Okay this is my newsletter and I can put into it whatever strikes my fancy. I have had to be a bit circuitous in my newspaper columns but here I can boldly announce the two new arrivals. Benjamin and Rachael are not the least bit gardening related but they are my week old twin grandchildren. Some things are just more exciting than gardening. I now have to wait until my schedule lets me get on a plane for Corner Brook Nfld., probably mid May if I can wait that long. No! I won’t post the pictures here; that would be overkill.

Spring is ripping along here and the garden is bursting with new activity. I have a phenomena that I’m enjoying and trying to understand. There are several groups of light purple Crocus under the Walnut tree. I don’t remember them being there last year and I don’t remember planting them last fall and the bushy tailed tree rats (aka. Squirrels,) have ignored them. A little research shows them being purchased in the fall of ’06 and it tells me that they are Crocus tomasinianus, Lilac Beauty. Most of the Crocus that we plant are cultivars of C. chrysanthus, a different species. Could it be that squirrels can tell the difference and don’t like the one species? There is at least one other cultivar of C. tomasinianus listed. I must remember to try it this fall and see what happens. Of course I can’t even remember planting these so what are the odds. The fall bulb catalogue did arrive this week so I can make a note in there.

The space under the lights is almost full and I have started moving things out to the cold frame. We have had 3 days of 13 - 15 C warmth and if it lasts another day or so I think I’ll plant the new Skippy Plum Gold Violas into the front porch planters. They will take a fair bit of frost. I have watered those planters in previous years with warm water to help thaw them out after I have planted Pansies a touch early. The other Crocus that have eluded the squirrels here and there are brightening the lawn and the Snowdrops are increasing in size. Today the first of the Iris danfordiae announced its arrival with its bright yellow bloom. These bulbous Iris are a true delight. They bloom almost as early as the Crocus and the tree rats don’t seem to like them as much.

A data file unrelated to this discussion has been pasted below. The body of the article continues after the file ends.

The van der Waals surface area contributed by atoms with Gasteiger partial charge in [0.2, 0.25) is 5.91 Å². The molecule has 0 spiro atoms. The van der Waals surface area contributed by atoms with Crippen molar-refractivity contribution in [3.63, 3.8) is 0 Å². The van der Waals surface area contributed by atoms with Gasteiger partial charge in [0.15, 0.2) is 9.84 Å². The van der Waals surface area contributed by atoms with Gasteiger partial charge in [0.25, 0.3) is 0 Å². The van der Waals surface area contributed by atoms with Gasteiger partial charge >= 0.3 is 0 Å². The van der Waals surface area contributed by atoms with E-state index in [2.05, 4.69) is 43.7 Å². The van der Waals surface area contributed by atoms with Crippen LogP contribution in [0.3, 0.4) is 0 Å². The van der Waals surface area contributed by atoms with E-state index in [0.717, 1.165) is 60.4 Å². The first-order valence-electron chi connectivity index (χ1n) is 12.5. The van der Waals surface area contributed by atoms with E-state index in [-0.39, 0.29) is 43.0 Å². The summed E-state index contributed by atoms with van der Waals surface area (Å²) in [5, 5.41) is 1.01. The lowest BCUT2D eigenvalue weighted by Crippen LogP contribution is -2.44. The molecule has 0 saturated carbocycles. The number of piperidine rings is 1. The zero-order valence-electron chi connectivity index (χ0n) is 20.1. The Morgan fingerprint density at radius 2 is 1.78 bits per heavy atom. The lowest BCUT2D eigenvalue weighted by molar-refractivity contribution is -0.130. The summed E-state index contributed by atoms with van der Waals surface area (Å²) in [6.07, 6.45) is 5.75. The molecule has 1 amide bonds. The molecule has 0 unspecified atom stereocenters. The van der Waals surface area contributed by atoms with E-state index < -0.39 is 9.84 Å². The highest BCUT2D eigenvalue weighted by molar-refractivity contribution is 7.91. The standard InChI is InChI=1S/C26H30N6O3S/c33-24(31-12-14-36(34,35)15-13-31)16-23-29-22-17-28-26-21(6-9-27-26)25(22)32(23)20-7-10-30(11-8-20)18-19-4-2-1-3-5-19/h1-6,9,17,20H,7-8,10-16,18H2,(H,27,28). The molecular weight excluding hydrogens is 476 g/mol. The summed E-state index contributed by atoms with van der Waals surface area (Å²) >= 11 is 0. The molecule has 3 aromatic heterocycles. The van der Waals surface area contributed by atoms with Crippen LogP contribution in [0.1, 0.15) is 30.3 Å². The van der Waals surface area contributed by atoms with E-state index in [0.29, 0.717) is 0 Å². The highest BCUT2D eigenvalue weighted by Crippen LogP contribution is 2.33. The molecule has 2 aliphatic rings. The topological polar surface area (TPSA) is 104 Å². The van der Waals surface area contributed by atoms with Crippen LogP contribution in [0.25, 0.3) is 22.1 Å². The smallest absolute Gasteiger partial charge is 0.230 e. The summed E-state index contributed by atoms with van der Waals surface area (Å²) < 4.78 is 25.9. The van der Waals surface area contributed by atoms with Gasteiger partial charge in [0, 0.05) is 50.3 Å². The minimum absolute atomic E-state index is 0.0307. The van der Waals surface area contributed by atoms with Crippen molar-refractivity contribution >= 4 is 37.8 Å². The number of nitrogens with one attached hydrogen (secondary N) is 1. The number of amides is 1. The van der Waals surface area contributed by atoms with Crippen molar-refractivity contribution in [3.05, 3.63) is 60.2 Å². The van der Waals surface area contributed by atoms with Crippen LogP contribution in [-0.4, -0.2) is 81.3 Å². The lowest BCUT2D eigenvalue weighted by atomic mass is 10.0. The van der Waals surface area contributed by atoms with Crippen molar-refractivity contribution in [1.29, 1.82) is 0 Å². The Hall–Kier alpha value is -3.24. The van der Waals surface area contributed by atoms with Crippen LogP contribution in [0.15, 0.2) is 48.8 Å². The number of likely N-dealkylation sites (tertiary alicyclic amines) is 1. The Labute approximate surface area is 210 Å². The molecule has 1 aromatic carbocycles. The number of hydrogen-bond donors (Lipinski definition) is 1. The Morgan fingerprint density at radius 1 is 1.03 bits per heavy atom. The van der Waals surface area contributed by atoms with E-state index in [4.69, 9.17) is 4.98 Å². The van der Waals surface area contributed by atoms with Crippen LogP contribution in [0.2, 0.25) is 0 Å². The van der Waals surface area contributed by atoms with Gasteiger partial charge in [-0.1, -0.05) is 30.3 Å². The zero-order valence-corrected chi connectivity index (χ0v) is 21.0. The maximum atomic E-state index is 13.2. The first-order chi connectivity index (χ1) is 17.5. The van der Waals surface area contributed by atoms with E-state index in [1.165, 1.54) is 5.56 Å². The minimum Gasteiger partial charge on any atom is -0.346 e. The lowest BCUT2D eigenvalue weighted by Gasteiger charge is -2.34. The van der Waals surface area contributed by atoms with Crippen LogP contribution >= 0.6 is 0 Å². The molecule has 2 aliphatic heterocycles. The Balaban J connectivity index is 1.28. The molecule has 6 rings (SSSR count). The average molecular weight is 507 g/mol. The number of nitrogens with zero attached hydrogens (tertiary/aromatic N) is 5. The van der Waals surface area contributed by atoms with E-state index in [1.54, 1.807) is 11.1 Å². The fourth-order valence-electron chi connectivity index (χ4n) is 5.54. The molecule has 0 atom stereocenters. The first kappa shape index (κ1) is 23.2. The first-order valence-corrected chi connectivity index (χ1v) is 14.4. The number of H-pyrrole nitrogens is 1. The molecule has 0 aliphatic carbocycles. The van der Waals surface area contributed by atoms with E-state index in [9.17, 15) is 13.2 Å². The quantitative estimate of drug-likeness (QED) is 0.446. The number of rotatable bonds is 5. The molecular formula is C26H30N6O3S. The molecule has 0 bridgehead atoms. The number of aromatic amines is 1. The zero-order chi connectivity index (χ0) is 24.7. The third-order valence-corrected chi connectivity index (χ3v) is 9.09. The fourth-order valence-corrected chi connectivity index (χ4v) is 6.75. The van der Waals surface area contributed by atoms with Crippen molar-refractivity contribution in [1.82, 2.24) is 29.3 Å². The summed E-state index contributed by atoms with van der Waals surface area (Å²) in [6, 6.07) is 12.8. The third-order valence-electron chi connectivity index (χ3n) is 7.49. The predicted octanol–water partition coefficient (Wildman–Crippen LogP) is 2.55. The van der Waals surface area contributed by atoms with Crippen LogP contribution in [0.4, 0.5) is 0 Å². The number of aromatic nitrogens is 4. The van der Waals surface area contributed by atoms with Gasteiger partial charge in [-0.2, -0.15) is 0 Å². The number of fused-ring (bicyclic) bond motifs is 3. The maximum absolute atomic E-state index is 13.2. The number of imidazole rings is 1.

The early deep snow cover seems to have allowed a minimum of frost to penetrate the soil and as a result the bulbs are rushing up, even pushing through the few remaining patches of snow. Last year's new Iris rhizomes have remained planted. The freeze/thaw cycles usually pitch them out of the ground and that activity was absent under the snow. I knew all that snow was good for something other than skiing.

Those of you who doubted my sanity when I was pruning a few weeks back need to look at this picture and try to figure out what is happening here. Follow this link to see the answer. It always amazes me as well.

Now is the time to plant many types of seed. I spent the morning with six kinds of Basil,(okay I admit to a Basil problem,) some Marjoram, a couple of Cosmos and a lot of Broccoli, Cauliflower, (3 types,) and a few Brussel Sprouts. Shuffling things around on the germinating table seems to take as long as doing the planting. There are, of course, a range of Tomatoes, Eggplants and Pak Choi seedlings that now want to be transplanted and allowed to grow, in space that is rapidly disappearing. Hopefully the warm weather will continue to dry out the garden. As soon as I can, I will get a truck full of mushroom compost to add to the soil and then it will be ready to provide space and nutrients to those vegetables that are joining the race to be first on the dinner plate.